In May of 1973 the Senate Select Committee on Presidential Activities opened senate hearings. These hearing brought about some shocking testimony from former Whitehouse counsel John Dean. He testified that the break in on the night of June 17th 1972 was ordered by John Mitchell and that the cover up for this break in was order and carried out by President Nixon. The knock out punch came in the testimony of Alexander Butterfield. Butterfield disclosed to the senate that President Nixon had installed a tape recording system in the Whitehouse.
Using this taping system Nixon had recorded over four thousand hours of tape since its installation in 1971. Archibald Cox immediately subpoenaed eight of those tapes to confirm Dean’s testimony. Nixon refused to turn over these tapes to Cox and the Senate citing “executive privilege.” Nixon claimed that these tapes were vital to the nation’s security. U.S. District Court Judge John J. Sirica ruled that Nixon must give the tapes to Cox, and appeals court upheld his decision. (Encarta Online Encyclopedia 2000)
Nixon stood behind his decision and refused to turn over the tapes. Instead he ordered Attorney General Elliot Richardson to fire Cox. Richardson refuses to fire Cox and resigns. After Richardson resigns the job of firing Cox then went to Deputy Attorney General William Ruckelshaus who also resigned rather then firing Cox. Finally Nixon got what he wanted when Solicitor-General Robert Bork dismisses Cox. This day October 20th 1973 became know as “The Saturday Night Massacre.” (Doyle, 186-202)
After intense pressure and protest Nixon names Leon Jaworski to take over Archibald Cox’s post as special Watergate prosecutor and turns over the tapes to Judge Sirica. Some of these tapes were missing subpoenaed conversations. One of the tapes he turned over has a mysterious eighteen and one half minute gap that is left blank. Electronic experts report that the gap is the result of at least five separate erasures. Nixon’s secretary, Rose Mary Woods, denies deliberately erasing the tape. (Encarta Online Encyclopedia 2000)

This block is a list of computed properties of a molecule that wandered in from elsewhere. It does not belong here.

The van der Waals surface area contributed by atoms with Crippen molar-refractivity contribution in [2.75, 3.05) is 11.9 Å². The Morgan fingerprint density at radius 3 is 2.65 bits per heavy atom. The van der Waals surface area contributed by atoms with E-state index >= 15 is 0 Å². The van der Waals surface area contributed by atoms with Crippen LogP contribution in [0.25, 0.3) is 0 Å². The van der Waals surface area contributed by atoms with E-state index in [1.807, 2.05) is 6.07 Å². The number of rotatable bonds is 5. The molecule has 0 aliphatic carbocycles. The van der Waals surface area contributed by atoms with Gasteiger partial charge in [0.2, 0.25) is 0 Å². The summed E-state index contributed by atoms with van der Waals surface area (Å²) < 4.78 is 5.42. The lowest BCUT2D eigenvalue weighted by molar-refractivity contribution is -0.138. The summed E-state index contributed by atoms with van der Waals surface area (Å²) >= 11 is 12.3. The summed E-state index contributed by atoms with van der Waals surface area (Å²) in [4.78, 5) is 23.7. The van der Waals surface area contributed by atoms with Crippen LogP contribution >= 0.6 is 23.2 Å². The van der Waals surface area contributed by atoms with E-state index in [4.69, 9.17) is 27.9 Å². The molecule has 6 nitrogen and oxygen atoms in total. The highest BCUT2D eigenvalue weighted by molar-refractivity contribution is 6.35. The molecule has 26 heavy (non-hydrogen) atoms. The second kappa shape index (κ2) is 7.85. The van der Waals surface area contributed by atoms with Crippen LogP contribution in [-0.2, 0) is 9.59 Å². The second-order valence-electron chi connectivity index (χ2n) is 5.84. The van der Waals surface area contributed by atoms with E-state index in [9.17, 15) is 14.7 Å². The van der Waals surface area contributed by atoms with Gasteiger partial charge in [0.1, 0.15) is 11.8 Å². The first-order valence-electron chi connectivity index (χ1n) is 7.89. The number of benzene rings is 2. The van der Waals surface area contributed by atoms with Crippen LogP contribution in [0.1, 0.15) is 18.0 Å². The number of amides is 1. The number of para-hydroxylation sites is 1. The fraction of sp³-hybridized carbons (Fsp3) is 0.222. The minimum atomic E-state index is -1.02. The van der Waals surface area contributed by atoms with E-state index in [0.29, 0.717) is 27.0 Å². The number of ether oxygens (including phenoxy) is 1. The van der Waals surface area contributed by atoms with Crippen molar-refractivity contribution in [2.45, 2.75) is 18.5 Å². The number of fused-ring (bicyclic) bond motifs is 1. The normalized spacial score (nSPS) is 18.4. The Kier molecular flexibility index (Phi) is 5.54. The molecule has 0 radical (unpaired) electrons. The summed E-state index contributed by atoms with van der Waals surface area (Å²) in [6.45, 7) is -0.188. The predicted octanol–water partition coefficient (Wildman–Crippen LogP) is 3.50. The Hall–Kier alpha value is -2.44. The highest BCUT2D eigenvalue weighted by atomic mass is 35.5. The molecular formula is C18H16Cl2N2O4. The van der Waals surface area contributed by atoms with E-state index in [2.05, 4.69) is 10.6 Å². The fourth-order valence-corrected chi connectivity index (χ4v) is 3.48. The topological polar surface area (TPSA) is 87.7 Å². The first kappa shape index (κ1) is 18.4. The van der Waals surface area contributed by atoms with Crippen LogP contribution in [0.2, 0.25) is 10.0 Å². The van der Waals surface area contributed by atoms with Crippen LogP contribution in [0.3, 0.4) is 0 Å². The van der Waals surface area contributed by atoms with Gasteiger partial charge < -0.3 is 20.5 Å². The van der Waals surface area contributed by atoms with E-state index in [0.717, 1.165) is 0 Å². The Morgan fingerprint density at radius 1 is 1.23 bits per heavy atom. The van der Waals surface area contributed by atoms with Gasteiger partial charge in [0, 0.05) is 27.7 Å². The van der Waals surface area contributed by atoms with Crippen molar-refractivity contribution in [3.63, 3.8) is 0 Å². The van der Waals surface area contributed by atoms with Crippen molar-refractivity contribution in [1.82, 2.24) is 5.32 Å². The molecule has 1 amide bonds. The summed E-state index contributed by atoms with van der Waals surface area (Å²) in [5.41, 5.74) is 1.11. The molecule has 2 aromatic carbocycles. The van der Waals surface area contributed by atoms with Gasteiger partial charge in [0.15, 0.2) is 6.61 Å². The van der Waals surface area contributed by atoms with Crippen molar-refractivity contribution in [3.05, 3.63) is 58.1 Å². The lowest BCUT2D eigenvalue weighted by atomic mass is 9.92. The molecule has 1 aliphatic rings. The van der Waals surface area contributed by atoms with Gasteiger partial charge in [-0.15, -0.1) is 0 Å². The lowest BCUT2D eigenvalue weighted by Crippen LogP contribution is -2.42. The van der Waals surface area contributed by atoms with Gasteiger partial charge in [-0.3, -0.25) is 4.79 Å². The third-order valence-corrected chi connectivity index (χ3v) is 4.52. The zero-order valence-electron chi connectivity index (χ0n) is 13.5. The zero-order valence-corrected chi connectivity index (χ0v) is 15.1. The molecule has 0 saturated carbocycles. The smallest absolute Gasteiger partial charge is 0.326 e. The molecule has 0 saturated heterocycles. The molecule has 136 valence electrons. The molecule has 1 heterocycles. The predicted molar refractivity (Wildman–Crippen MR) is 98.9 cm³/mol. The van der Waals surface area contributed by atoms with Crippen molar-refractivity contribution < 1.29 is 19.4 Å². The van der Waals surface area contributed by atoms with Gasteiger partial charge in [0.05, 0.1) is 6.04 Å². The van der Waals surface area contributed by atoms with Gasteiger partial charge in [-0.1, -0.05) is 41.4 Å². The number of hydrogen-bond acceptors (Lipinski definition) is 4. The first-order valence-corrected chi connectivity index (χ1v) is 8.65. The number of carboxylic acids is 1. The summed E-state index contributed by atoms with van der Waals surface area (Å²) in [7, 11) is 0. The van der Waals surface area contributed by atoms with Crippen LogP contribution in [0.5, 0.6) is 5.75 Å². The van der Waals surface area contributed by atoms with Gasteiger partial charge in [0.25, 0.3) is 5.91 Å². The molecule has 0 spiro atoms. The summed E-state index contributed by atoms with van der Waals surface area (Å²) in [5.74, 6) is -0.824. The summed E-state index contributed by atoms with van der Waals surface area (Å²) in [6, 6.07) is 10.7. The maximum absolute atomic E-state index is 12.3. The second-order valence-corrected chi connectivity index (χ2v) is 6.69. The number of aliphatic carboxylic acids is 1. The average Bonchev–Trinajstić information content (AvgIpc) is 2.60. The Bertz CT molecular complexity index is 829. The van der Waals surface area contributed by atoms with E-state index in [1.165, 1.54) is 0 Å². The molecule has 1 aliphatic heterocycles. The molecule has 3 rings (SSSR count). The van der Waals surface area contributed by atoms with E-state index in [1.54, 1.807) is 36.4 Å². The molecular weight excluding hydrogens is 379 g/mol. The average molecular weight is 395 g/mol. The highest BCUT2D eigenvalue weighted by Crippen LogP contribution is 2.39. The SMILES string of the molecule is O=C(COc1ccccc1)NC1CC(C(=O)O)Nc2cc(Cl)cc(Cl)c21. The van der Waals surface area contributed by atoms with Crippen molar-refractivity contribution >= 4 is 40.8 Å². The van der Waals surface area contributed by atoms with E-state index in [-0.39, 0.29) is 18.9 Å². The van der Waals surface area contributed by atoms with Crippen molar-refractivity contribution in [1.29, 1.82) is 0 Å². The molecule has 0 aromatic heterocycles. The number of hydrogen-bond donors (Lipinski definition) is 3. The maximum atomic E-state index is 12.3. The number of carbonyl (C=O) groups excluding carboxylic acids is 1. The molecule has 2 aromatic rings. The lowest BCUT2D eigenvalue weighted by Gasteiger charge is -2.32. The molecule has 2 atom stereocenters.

The American people our surprised by the foul language that president Nixon uses while in the oval office of the Whitehouse. From these tapes comes the expression “expletive deleted”. Pressure begins to build for Nixon to resign and congress begins to seriously consider impeachment. Nixon says at a press conference “I’m not a crook.” And privately states that he “will not resign as president of the United States” (Stone). In the early months of 1974 a Grand Jury indicts John Mitchell, H. R. Haldeman, John Erlichman and four other Whitehouse officials for their part in the Watergate cover-up. The Jury also named Nixon as an “unindicted co-conspirer.”